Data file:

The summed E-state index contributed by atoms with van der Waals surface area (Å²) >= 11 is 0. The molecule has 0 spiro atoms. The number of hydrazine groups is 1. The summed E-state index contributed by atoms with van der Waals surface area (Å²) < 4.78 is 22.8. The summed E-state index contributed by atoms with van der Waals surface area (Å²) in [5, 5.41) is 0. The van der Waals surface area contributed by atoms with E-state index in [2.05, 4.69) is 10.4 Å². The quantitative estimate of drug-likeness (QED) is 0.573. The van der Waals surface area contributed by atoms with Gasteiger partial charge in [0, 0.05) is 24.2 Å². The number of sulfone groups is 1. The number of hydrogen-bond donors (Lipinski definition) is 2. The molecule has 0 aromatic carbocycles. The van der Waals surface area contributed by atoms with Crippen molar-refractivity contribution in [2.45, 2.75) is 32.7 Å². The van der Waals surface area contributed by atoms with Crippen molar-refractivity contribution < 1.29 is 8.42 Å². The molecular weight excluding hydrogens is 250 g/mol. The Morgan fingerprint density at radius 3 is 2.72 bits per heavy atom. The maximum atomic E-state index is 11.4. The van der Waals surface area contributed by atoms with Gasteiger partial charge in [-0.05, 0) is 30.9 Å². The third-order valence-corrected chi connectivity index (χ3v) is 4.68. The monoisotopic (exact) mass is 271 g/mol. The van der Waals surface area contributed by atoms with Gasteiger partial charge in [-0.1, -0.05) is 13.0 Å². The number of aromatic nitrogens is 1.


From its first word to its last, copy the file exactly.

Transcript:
The summed E-state index contributed by atoms with van der Waals surface area (Å²) >= 11 is 0. The molecule has 0 spiro atoms. The number of hydrazine groups is 1. The summed E-state index contributed by atoms with van der Waals surface area (Å²) < 4.78 is 22.8. The summed E-state index contributed by atoms with van der Waals surface area (Å²) in [5, 5.41) is 0. The van der Waals surface area contributed by atoms with E-state index in [2.05, 4.69) is 10.4 Å². The quantitative estimate of drug-likeness (QED) is 0.573. The van der Waals surface area contributed by atoms with Gasteiger partial charge in [0, 0.05) is 24.2 Å². The number of sulfone groups is 1. The number of hydrogen-bond donors (Lipinski definition) is 2. The molecule has 0 aromatic carbocycles. The van der Waals surface area contributed by atoms with Crippen molar-refractivity contribution in [2.45, 2.75) is 32.7 Å². The van der Waals surface area contributed by atoms with Crippen molar-refractivity contribution < 1.29 is 8.42 Å². The molecular weight excluding hydrogens is 250 g/mol. The Morgan fingerprint density at radius 3 is 2.72 bits per heavy atom. The maximum atomic E-state index is 11.4. The van der Waals surface area contributed by atoms with Gasteiger partial charge in [-0.05, 0) is 30.9 Å². The third-order valence-corrected chi connectivity index (χ3v) is 4.68. The monoisotopic (exact) mass is 271 g/mol. The van der Waals surface area contributed by atoms with Gasteiger partial charge in [-0.1, -0.05) is 13.0 Å². The number of aromatic nitrogens is 1.